Similarly, the war strained the abilities of some formerly large and bureaucratised governments, such as in Austria-Hungary and Germany.
In Austria, for example, most pigs were slaughtered, so at war's end there was no meat. To pay for purchases in the United States, Britain cashed in its extensive investments in American railroads and then began borrowing heavily from Wall Street.
President Wilson was on the verge of cutting off the loans in late , but allowed a great increase in US government lending to the Allies. After , the US demanded repayment of these loans.
The repayments were, in part, funded by German reparations that, in turn, were supported by American loans to Germany. This circular system collapsed in and some loans were never repaid.
Macro- and micro-economic consequences devolved from the war. Families were altered by the departure of many men. With the death or absence of the primary wage earner, women were forced into the workforce in unprecedented numbers.
Percorsi degli Italiani d'Austria dal '48 all'annessione in Italian : — Archived from the original PDF on 2 October Archived from the original on 27 August The First World War, — Berkeley: University of California Press.
The Economics of War. New York: Prentice-Hall. Encyclopedia of American Foreign Policy. Infobase Publishing. Cengage Learning.
The New York Times. The London Gazette. London: Routledge. Germany: A New History. Harvard U. Horne, John ed. Mourning and Memory, — A Companion to World War I.
Australian War Memorial. Archived from the original on 1 May Retrieved 2 May Canadian War Museum. Retrieved 22 October CBC News.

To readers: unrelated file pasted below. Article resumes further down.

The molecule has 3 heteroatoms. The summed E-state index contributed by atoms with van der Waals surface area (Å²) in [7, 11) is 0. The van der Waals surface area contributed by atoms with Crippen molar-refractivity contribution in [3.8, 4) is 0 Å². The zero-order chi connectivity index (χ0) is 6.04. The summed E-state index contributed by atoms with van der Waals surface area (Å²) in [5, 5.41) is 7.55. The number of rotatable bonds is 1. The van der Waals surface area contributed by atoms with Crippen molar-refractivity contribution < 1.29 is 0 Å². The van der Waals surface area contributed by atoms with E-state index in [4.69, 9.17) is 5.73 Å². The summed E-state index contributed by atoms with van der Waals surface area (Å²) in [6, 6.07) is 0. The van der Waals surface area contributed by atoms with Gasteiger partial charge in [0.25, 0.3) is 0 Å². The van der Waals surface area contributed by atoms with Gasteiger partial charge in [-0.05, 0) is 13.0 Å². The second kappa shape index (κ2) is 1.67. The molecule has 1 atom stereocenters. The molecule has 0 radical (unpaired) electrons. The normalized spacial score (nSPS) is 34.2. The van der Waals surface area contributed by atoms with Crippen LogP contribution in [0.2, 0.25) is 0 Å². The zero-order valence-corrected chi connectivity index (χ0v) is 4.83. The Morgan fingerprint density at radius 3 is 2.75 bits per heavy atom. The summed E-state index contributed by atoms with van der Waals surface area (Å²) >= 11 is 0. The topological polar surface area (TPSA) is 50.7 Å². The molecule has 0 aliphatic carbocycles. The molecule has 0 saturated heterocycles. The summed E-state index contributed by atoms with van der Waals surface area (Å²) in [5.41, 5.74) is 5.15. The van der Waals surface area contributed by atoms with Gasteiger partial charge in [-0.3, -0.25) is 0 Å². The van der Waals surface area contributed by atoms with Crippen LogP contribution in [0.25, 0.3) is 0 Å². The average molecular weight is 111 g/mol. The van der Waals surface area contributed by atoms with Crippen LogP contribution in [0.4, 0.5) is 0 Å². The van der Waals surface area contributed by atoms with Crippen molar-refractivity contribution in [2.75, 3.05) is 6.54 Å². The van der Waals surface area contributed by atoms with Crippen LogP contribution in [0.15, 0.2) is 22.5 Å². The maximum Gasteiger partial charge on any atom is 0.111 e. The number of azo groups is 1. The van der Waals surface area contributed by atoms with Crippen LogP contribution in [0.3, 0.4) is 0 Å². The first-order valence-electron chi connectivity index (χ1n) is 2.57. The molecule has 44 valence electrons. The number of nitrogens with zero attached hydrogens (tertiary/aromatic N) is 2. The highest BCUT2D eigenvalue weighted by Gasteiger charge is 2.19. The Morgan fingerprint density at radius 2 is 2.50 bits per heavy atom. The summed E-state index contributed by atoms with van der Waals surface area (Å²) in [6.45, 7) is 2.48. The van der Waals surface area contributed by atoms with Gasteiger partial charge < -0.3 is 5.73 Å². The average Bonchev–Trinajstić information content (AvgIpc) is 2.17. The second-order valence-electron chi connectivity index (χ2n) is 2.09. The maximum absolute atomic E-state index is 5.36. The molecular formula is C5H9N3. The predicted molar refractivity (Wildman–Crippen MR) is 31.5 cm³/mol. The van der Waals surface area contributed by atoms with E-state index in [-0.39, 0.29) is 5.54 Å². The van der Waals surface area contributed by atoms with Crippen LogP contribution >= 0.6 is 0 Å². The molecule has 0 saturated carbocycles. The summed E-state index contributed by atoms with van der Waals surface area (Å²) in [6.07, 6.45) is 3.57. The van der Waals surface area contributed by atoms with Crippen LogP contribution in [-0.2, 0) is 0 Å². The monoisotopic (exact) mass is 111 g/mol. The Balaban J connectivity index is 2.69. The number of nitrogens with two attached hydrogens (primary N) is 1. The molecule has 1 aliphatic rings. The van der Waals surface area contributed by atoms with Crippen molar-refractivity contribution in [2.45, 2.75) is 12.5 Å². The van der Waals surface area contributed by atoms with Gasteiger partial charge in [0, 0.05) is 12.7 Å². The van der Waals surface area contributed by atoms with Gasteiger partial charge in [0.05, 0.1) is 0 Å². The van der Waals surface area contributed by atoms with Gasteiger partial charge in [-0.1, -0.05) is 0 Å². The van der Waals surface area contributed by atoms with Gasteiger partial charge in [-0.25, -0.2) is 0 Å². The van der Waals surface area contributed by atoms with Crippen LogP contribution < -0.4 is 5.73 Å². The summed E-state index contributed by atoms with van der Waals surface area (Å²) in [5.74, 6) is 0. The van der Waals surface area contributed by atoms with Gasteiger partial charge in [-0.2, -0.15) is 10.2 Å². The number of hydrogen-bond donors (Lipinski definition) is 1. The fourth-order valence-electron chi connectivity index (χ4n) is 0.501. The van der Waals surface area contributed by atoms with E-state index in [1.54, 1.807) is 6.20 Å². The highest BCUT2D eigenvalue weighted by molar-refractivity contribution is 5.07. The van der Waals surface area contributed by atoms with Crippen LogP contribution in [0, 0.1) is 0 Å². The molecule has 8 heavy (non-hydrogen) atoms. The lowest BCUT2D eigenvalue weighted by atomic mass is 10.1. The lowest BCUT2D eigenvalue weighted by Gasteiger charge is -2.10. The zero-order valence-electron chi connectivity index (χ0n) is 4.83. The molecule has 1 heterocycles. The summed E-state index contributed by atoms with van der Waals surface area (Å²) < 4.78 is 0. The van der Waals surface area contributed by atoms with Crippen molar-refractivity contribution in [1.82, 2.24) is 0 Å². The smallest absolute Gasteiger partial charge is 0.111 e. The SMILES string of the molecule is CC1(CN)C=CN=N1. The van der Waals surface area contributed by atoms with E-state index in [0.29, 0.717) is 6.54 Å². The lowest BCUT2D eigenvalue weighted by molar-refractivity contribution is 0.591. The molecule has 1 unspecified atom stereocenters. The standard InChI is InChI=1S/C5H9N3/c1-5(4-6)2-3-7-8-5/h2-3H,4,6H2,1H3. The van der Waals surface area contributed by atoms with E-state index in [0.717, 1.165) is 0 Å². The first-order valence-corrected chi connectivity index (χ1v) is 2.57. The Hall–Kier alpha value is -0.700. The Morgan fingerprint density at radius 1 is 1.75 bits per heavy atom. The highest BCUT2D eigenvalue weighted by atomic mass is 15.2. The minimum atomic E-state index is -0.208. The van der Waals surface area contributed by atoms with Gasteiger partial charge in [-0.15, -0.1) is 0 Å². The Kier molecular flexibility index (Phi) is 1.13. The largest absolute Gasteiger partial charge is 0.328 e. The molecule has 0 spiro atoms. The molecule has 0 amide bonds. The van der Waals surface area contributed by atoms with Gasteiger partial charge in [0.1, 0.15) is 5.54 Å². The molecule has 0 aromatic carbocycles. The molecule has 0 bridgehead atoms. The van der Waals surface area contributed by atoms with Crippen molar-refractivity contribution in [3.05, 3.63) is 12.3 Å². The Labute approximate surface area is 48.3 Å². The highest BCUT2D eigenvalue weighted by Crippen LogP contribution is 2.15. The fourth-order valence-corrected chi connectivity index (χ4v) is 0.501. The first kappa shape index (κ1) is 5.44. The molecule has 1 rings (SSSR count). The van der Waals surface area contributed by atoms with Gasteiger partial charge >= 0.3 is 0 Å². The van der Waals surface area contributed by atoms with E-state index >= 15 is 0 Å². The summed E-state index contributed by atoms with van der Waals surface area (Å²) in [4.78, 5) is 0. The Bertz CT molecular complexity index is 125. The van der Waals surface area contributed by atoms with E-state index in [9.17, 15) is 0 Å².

Archived from the original on 11 May The Jewish Agency for Israel. Archived from the original on 20 May Retrieved 29 August Jewish Virtual Library.
Retrieved 30 December Ideas viajeras y sus objetos. Glenn Comparative Studies in Society and History.
German History. Hoover Digest. Hoover Institution. Archived from the original on 19 July Retrieved 14 August The Economist US.
Archived from the original on 10 May Medicine and the War. Influenza Report. Flying Publisher. Retrieved 17 November Wiener klinische Wochenschrift , 10 May , — Die Encephalitis lethargica.
Leipzig and Vienna, Franz Deuticke, Encyclopaedia Judaica. American-Israeli Cooperative Enterprise. Idea Journal of Social Issues. German Artillery of World War One.
Crowood Press. Da Capo Press. Retrieved 21 April Routledge, p. History Press Limited. The National Archives. Mises Institute.
The Economic History Review. New York: Oxford University Press. American Journal of Public Health. Little, Brown and Company. Retrieved 20 June University of Washington Press.
Clarendon Press. Hank 24 August Handbook of Chemical and Biological Warfare Agents 2nd ed. CRC Press. Ambassador Mogenthau's story.
Brigham Young University. Czech Republic: Panorama. Archived from the original on 6 October London: Taderon Press for the Gomidas Institute.
Archived from the original PDF on 22 April Piscataway, New Jersey: Gorgias Press. Journal of Genocide Research. American Folklife Center, Library of Congress.